When the word “teenager” comes to mind, memories come flooding with it — getting behind the wheel for the first time, prom, first dates, graduating high school, and so many more. However, many of our adolescent buddies never get to make these memories due to being immunocompromised, as well in long-term care. This is why the work of Megan Mclaren, a senior at St. Louis University (SLU), Missouri, is so important. Even though in-person volunteering is suspended due to the pandemic, Megan has been working hard to plan a virtual prom for the adolescents in her community. Megan aspires to make prom an annual event for her chapter, in the hopes of it being in-person, after this year. 

Megan started her StudentsCare journey in 2017, first volunteering in our Hospital Buddy Program (HBP) at World Pediatric Project, and later transitioning to the HBP at St. Louis Children’s Hospital, in 2019. Despite being a nursing student with a busy schedule and working night shifts, Megan stepped up to the role and responsibilities of Chapter Leader in 2019. Megan believes StudentsCare has been integral in shaping her college experience, as well as influencing her outlook on patient care. Megan feels that her time spent with her buddies is just as important to her as it is to them. She reflects fondly on her favorite memory of StudentsCare, a time just before volunteering was restricted due to the pandemic. The Child Life specialist at St. Louis Children’s Hospital suggested that Megan see an adolescent patient. This patient was having a particularly hard time coping; being in her teens, she was missing out on once in a lifetime experiences. Megan picked out a few games for them to play together and stopped by the patient’s room. When the patient saw Yahtzee! her face lit up — it turns out, Yahtzee was her favorite game of all time! Megan says, “We played round after round for about an hour until I realized my shift was over. I had to make it back to campus for class, so I let her know I had to leave for the day. She started tearing up and was visibly upset. This had such an impact on me. I realized that while the time we spent together may not appear special on the surface, it meant the world to her (and to me!). It provided a glimpse into the psychosocial challenges that hospitalized children often face. Ultimately, I know that I will be a better pediatric nurse due to all of my experiences with StudentsCare.”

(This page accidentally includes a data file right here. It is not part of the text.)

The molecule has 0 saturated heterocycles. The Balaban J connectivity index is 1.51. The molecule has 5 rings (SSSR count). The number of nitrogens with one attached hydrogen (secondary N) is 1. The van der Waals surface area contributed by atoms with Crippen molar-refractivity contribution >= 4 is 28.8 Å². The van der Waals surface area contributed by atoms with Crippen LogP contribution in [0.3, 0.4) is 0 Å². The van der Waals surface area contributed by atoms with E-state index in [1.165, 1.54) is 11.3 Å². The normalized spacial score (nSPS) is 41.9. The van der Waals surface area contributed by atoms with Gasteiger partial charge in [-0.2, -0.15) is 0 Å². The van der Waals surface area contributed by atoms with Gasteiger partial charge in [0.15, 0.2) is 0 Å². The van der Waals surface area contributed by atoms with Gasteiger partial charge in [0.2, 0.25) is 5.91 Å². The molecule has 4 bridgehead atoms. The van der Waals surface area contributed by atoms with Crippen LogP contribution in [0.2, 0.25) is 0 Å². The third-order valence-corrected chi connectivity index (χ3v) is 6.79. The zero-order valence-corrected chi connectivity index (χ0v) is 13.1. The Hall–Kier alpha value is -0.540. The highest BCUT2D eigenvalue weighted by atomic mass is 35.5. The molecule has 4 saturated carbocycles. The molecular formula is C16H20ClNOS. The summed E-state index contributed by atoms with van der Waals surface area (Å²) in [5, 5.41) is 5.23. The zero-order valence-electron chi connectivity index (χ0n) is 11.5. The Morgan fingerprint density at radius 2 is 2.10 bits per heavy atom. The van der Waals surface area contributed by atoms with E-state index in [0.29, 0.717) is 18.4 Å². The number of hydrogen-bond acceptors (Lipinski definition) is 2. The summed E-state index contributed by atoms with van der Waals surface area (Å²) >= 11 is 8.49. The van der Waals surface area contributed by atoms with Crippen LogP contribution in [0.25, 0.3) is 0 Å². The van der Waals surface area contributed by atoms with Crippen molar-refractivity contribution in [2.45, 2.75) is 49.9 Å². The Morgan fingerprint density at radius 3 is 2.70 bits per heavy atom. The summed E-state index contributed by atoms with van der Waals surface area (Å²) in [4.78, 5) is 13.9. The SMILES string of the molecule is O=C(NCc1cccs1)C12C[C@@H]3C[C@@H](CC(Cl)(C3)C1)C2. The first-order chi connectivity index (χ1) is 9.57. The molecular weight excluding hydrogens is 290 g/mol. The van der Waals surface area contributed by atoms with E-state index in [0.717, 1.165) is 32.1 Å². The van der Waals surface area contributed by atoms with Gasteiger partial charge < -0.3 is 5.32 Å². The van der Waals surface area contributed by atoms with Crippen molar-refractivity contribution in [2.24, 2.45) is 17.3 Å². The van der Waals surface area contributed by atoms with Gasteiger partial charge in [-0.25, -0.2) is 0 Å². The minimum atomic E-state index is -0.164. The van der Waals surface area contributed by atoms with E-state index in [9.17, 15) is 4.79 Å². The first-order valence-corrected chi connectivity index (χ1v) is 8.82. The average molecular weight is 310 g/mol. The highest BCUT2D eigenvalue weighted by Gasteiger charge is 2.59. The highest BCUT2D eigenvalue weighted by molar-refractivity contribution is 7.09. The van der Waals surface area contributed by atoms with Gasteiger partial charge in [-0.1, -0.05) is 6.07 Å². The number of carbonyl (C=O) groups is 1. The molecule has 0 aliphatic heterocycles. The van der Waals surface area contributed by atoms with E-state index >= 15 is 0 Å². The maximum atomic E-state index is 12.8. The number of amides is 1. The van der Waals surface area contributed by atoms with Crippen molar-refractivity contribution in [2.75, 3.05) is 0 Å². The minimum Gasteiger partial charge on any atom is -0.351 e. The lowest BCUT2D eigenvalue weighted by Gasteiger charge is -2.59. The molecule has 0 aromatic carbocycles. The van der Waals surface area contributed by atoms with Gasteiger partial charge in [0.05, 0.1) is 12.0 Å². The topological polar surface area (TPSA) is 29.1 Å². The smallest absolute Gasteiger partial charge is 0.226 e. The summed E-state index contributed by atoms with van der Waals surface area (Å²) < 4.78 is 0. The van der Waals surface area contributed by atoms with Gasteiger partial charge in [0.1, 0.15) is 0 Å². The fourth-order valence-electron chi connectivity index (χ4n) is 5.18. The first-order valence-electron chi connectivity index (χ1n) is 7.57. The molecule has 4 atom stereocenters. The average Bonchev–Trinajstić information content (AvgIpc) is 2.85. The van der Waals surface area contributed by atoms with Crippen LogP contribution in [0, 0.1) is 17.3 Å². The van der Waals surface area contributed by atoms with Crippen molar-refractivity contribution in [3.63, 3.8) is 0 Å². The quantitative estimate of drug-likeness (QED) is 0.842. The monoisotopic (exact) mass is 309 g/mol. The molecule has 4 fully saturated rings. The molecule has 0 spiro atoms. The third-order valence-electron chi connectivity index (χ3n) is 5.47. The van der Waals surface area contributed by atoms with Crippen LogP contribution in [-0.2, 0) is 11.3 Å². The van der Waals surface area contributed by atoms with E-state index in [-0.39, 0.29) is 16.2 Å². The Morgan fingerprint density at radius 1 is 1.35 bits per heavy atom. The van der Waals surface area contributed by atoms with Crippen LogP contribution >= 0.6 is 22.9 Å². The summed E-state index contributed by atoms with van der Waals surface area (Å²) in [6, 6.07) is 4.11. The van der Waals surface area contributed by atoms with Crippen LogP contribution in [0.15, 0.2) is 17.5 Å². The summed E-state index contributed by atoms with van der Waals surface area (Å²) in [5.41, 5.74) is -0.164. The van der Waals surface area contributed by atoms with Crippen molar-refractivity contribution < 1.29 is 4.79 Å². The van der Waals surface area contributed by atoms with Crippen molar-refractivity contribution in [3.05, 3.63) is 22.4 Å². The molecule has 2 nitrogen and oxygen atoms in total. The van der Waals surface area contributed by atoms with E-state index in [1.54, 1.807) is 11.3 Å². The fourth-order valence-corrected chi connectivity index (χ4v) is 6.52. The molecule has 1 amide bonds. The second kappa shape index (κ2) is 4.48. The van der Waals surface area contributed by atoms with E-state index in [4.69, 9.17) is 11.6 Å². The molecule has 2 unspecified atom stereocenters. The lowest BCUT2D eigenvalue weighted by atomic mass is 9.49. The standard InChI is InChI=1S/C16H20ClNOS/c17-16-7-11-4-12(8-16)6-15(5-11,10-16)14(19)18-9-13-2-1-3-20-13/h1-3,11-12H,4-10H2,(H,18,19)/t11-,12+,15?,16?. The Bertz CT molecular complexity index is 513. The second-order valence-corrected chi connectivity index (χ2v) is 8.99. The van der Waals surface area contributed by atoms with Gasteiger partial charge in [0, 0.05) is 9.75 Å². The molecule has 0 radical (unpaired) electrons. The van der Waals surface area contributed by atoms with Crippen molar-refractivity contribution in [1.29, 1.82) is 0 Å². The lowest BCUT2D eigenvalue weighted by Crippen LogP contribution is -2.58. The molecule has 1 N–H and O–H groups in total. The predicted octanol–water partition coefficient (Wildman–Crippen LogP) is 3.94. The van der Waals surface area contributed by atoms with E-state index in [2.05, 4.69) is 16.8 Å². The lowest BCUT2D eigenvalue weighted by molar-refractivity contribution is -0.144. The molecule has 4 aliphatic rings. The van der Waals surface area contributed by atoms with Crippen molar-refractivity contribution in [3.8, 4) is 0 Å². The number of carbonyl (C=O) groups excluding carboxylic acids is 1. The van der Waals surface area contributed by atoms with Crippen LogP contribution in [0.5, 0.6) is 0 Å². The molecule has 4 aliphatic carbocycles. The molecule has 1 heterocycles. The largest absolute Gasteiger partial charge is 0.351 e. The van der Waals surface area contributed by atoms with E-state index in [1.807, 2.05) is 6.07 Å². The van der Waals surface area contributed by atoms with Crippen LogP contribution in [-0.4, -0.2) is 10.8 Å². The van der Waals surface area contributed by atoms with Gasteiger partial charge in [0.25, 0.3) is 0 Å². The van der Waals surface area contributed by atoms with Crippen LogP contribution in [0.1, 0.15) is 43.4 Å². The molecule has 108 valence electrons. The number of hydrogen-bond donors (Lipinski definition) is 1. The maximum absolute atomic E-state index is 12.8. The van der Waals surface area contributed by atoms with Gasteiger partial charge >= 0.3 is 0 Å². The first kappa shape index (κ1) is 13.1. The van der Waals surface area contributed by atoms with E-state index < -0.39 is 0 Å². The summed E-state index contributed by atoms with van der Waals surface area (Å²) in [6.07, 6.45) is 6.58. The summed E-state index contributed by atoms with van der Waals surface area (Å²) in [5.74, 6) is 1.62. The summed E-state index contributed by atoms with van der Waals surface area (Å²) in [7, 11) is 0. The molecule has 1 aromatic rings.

For the first time, normal experiences have been put on hold for everyone across the globe, not just patients. This makes us realize the importance of consistency and normal interactions in our own lives, and especially in the lives of our buddies. It puts into perspective the impact our volunteers and buddies have on each other. We are thankful to our volunteers, like Megan, for providing us with some of that consistency, in a time where almost everything seems to be inconsistent. Thank you, Megan, for going above and beyond to make a difference!


Author: Mukta Vibhute, Program Intern